Utah Rock Art Research Association Annual Symposium
September 26 - September 30
This is an excellent opportunity for members of the public to learn more about Utah’s rock art! This is a conference with exciting, accessible information.
Our annual symposium. Two days of field trips to great rock art sites. Two days of speakers. Our business meeting which gives you an opportunity to tell us how we are doing. Dinner, auction, watermelons, fun and frivolity.
There are camping spots available at the Park. These are on a first come basis, no reservations. You can also “dry camp” free at the venue on the dirt around the area. You will need to stay away from stables and track area, so as not to disturb the horses. If you are not camping at the Legacy Park, book your hotel or campground NOW because St. George and Washington City are heavily booked that time of year for the St George Marathon and Huntsman Senior Games.
The URARA symposium is available to members only. Partly because, if you love rock art like we do, we’d love to have you as a members. And also to protect our list of sites from web index engines. Join us and enjoy the symposium.
2019 FEATURED SPEAKERS
Christopher Drover, Ph.D., RPA, is in his 34th year as a faculty member in the Anthropology Department at
the University of California, Irvine. Professor Drover’s degrees are all in anthropology; he received his BA
(1969) and MA (1970) from California State University, Fullerton, and in 1979 he was awarded a Ph.D. at the
University of California, Riverside. He taught anthropology at Golden West College (38 years; retired 2011),
and he also taught part-time at California State University, Fullerton (1971), Chapman College (1973), and the
University of California, Riverside (1977). Dr. Drover has also been involved in CRM work since 1970, having
served as Principal Investigator for the Museum of Northern Arizona and Director of Cultural Resources for
Chambers Consultants and Planners, The Keith Companies, and TRW.
Lynda McNeil University of Colorado, Boulder, Anthropology Department. Beginning in 1995, my research
interest in rock art (archaeology) addressed the question of through what mechanisms did humans preserve
their collective knowledge over generations before the invention of writing? I investigated bear cult traditions
encoded in Yenisei River (Southern Siberia) rock art, joining a team of international researchers on an
expedition to that region, as well as Colorado Plateau Ute Indian rock art, Bear Dance spring rites, and oral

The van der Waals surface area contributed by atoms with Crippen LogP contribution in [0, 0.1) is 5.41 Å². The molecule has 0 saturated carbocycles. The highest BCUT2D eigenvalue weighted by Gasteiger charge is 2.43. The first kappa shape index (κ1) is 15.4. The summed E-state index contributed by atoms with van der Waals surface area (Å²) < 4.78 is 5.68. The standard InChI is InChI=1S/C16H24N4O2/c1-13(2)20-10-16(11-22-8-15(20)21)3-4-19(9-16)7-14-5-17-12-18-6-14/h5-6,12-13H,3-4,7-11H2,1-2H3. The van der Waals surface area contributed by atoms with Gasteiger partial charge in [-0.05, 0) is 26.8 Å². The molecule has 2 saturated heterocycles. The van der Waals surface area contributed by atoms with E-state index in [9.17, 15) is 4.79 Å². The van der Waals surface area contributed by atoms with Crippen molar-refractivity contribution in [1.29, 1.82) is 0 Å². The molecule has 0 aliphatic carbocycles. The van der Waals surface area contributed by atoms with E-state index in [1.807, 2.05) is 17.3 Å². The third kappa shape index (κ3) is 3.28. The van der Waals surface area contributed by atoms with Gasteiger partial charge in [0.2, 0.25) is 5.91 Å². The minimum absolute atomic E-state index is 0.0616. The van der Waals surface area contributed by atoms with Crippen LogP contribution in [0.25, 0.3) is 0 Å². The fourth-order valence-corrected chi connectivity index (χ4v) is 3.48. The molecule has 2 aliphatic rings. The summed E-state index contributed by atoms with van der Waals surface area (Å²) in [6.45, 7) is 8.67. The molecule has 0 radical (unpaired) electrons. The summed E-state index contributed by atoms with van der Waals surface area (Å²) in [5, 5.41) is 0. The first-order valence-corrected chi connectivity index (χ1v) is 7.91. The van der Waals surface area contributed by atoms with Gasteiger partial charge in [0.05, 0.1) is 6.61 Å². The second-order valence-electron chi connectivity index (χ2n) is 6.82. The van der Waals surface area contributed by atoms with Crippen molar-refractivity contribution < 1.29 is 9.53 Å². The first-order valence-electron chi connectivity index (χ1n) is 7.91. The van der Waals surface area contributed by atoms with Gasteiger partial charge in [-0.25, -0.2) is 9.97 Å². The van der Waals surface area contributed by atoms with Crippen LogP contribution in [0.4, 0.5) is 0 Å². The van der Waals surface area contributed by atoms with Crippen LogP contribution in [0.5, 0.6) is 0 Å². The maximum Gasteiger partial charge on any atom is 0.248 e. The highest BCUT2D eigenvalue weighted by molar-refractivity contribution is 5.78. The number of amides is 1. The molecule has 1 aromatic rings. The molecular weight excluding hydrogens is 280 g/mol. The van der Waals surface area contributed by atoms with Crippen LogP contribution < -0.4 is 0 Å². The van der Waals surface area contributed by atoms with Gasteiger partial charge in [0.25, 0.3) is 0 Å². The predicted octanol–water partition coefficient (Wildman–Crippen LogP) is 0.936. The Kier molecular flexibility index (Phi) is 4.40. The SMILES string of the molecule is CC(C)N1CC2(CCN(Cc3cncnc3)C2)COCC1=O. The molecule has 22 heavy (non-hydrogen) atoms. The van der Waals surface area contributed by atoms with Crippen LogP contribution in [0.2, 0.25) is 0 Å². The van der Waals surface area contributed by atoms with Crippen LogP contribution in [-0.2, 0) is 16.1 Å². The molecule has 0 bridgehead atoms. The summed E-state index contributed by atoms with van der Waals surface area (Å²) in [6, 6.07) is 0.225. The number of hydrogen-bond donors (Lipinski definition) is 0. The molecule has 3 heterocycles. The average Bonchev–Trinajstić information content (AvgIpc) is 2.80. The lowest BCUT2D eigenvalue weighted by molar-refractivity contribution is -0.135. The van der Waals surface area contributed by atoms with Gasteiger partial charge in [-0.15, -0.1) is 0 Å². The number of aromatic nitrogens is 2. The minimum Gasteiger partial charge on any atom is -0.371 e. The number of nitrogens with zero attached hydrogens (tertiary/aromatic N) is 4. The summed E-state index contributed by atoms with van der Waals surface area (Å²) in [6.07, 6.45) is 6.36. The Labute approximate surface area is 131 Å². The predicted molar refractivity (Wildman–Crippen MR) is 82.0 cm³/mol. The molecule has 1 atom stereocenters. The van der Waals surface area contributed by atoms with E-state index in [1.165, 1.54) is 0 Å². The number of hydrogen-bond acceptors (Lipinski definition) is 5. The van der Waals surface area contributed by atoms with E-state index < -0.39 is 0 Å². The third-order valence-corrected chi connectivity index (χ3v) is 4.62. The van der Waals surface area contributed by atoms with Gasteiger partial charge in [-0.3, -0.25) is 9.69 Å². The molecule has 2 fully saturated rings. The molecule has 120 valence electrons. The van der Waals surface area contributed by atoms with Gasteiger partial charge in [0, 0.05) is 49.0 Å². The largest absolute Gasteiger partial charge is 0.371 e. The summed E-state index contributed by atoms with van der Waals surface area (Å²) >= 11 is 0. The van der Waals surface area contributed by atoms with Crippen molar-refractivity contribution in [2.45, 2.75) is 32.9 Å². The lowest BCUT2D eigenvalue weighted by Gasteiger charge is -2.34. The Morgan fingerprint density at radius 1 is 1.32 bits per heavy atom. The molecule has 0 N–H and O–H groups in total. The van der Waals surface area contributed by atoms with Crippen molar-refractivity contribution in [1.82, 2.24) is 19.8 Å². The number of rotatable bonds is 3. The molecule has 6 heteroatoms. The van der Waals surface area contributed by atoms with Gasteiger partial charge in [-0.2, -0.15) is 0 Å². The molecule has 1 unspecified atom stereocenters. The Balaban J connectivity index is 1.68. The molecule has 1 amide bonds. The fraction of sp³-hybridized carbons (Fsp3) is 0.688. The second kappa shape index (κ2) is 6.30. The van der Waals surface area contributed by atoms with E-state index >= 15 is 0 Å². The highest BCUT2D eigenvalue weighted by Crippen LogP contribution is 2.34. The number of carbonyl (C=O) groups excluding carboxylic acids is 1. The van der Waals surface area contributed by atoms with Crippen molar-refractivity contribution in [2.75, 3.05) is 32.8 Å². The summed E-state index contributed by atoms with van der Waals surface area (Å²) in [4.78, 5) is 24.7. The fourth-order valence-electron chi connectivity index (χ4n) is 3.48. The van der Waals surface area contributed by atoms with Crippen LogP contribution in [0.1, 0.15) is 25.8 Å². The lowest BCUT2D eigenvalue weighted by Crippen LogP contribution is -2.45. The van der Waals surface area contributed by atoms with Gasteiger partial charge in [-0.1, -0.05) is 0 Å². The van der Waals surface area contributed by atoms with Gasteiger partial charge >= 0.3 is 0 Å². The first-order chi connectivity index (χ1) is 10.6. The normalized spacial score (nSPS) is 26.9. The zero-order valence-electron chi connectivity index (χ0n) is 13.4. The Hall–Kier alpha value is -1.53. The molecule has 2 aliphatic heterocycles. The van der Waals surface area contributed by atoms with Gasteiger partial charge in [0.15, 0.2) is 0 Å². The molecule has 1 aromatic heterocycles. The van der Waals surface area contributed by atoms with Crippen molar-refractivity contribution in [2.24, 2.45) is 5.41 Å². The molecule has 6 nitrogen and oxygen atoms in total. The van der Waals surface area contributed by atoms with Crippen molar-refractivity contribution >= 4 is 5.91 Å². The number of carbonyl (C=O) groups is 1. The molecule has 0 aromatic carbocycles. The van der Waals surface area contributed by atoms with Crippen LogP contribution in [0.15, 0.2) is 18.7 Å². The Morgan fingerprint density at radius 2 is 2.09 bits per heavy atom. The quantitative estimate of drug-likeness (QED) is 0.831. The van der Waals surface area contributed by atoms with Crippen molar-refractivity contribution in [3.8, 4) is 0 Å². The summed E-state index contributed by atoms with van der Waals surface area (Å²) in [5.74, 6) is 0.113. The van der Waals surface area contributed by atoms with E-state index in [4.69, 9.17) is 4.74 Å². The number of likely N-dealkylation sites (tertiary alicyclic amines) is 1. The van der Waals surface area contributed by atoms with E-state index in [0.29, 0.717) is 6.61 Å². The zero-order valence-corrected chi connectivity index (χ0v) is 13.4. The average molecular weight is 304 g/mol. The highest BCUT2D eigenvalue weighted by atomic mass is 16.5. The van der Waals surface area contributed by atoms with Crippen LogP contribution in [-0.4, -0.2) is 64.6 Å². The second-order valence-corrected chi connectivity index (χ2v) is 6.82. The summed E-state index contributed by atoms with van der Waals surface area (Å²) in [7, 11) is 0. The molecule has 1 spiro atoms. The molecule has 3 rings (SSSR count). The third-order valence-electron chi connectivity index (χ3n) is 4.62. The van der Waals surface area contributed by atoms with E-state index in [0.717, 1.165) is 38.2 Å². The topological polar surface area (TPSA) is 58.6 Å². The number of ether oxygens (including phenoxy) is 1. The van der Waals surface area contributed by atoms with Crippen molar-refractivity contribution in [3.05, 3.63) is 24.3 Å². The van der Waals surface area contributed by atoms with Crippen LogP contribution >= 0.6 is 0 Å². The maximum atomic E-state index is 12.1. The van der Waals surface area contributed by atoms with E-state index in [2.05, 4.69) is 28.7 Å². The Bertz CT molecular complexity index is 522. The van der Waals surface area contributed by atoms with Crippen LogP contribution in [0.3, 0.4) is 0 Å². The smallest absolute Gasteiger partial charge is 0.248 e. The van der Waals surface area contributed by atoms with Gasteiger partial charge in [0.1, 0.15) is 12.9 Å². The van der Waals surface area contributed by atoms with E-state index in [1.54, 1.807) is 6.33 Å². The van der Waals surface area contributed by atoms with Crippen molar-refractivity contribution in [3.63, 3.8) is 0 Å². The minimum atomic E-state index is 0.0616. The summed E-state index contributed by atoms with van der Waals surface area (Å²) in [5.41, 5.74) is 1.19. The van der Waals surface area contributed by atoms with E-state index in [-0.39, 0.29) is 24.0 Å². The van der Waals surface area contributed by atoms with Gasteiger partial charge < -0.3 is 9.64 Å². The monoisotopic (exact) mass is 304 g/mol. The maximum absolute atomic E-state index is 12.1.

traditions. I am currently working on the role of information sharing in the constitution of small-scale social
networks during the transition to agriculture in the northern Southwest. My research correlates linguistic,
material cultural, and rock art evidence that shows interactions between different social groups and
migrations in the northern Colorado Plateau region during Basketmaker II to Pueblo Unexampled of my
current work include investigating Basketmaker II social networking and information sharing in collaboration
with David Shaul, a linguist studying Uto-Aztecan languages, and Kiowa ethnogenesis involving Eastern
Basketmakers, Eastern Fremont, and historic Kiowa in collaboration with Scott Ortman, Assistant Professor,
Dept. of Anthropology, University of Colorado at Boulder.
Bernie Jones has a B.A. in Visual Arts, from California State University Long Beach, and a Master’s degree in
Arts Education from California State University, Fullerton. He worked in arts education for nearly 40 years both
as a teacher and administrator. He is retired and currently is working on a variety of projects. He has had a
lifelong interest in Native American culture, talking to various peoples, reading ethnographies, and collecting
artifacts and cultural material from the time he was a boy. Forty-five years ago, he attended a lecture on rock
art at the Bowers Museum in Orange County, California. That lecture resonated within him, reminding him of
a story that his parents told. When moving to California in 1951, his family stopped at Newspaper Rock in the
Painted Desert, Arizona. He became so engrossed with the images there, they had to physically remove him
from the site. For the past 45 years he has studied, written about, and recorded rock art from various parts of
the world. Like most of his fellow researchers, he realizes that one lifetime will not be enough to see all there
is of this wonderful visual legacy. Cross cultural comparisons of art forms have always held a fascination for
him. For the past four years he has been researching “Flower World “imagery found on the Southern Colorado
Plateau, in Arizona. Flower World concepts began in Mesoamerica and appear as cultural material including
petroglyphs, in the Pueblo III, and IV rock art record of the American southwest. Comparing the icons found in
the southwest to imagery from Mesoamerican cultures, and their use as described in ethnography’s has been